Renting Poverty: Report Finds Housing Costs Leave Millions Without Enough Money for Other Needs

June 19, 2017 4:41 pm Last Updated: June 19, 2017 4:41 pm

A new report finds the rising cost of housing is taking its toll on low wage earners across the U.S.

The National Low Income Housing Coalition’s new report finds that 20 million renter households cannot afford to meet their basic needs like food, medical care, and transportation after paying their rent.

That is because their rent exceeds 30 percent of their income, an amount the federal government uses to define how much a person can afford to pay on rent and still meet other needs.

Of course, that figure changes if a person has a higher income, but for people working at the federal minimum wage, that means many cities are simply unaffordable.

On average, a renter needs to make $21.21, or 2.9 times the federal minimum wage of $7.25, to rent a two-bedroom home in the United States and not pay more than 30 percent of their income on rent. For a one-bedroom home, they would need to make $17.14 or 2.4 times the minimum wage.

For a person who makes only minimum wage, that translates into working 117 hours a week (for a two bedroom) or 94.5 hours a week (for a one bedroom) in order to have enough for rent and still be able to pay for the other necessities of life.

While some cities like New York and San Francisco have dramatically more expensive housing, across the entire country, only 12 counties have rental rates low enough that a full-time minimum wage earner could afford a modest two-bedroom home.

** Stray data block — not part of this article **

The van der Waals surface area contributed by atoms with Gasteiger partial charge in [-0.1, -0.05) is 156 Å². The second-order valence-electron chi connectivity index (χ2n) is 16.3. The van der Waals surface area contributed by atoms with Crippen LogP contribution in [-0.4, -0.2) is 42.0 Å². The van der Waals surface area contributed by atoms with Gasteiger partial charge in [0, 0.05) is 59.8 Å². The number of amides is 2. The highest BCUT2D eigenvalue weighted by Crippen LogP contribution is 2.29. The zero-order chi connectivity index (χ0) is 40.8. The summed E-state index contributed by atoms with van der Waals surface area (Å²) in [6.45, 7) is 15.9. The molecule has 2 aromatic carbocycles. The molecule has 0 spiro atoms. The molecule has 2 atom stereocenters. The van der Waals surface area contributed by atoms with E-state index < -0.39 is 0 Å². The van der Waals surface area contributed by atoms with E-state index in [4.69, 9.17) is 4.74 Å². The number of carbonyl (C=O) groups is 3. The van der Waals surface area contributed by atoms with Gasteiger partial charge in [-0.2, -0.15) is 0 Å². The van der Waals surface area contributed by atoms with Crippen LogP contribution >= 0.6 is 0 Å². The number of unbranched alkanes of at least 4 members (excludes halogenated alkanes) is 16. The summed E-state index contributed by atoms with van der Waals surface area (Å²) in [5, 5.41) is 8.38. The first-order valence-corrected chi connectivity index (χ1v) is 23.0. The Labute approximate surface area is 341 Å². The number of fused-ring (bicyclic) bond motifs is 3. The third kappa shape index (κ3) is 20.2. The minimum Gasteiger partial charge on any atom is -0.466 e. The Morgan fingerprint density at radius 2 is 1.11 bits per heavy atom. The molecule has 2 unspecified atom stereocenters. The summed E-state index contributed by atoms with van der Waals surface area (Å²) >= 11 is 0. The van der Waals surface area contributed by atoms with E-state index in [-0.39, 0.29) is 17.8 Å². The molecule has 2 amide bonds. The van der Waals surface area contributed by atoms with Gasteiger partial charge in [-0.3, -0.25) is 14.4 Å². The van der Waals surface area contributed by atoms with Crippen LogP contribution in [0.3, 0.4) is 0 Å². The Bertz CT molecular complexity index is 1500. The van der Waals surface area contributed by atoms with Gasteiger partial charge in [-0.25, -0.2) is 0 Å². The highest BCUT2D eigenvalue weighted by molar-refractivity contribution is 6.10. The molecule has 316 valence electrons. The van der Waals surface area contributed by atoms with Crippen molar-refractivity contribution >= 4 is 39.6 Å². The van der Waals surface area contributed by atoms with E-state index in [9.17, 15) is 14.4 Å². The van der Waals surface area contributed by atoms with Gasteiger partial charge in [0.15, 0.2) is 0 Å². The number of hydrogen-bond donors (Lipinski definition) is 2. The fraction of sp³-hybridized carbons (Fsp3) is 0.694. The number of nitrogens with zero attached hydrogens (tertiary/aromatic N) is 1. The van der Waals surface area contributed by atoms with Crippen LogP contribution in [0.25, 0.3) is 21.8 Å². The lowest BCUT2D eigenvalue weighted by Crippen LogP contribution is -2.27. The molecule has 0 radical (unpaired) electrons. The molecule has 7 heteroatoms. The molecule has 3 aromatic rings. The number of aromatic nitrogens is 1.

As a result, over 11.2 million renter households are spending more than half their income on housing, leaving them without enough for other basic necessities, finds the report.

The report, titled Out of Reach 2017, recommends an overhaul of the tax system to address the issue.

Namely, the report recommends that the government reduce from $1,000,000 to $500,000,  the amount of mortgage interest that homeowners can deduct from their federal taxable income, and converting the deduction to a tax credit.

This change would generate $241 billion over 10 years to invest in affordable housing, recommends the report.

“We have the resources to solve the affordable housing crisis in America by rebalancing federal housing expenditures to serve our country’s most vulnerable households. We lack only the political will to do so,” said NLIHC president and CEO Diane Yentel in a press release.

But the report may overstate the seriousness of the issue.

According to the Bureau of Labour Statistics, in 2015 only 3.3 percent of hourly paid workers made the federal minimum or below, and they tended to be under 25. Most were young workers in school, though a large portion were also older workers who left school.

But with wages not keeping pace with inflation and housing costs outpacing both, the problem is likely to grow.

The report notes that six of the seven occupations expected to add the greatest number of jobs by 2024 don’t pay enough to afford a modest one-bedroom rental home at 30 percent of income.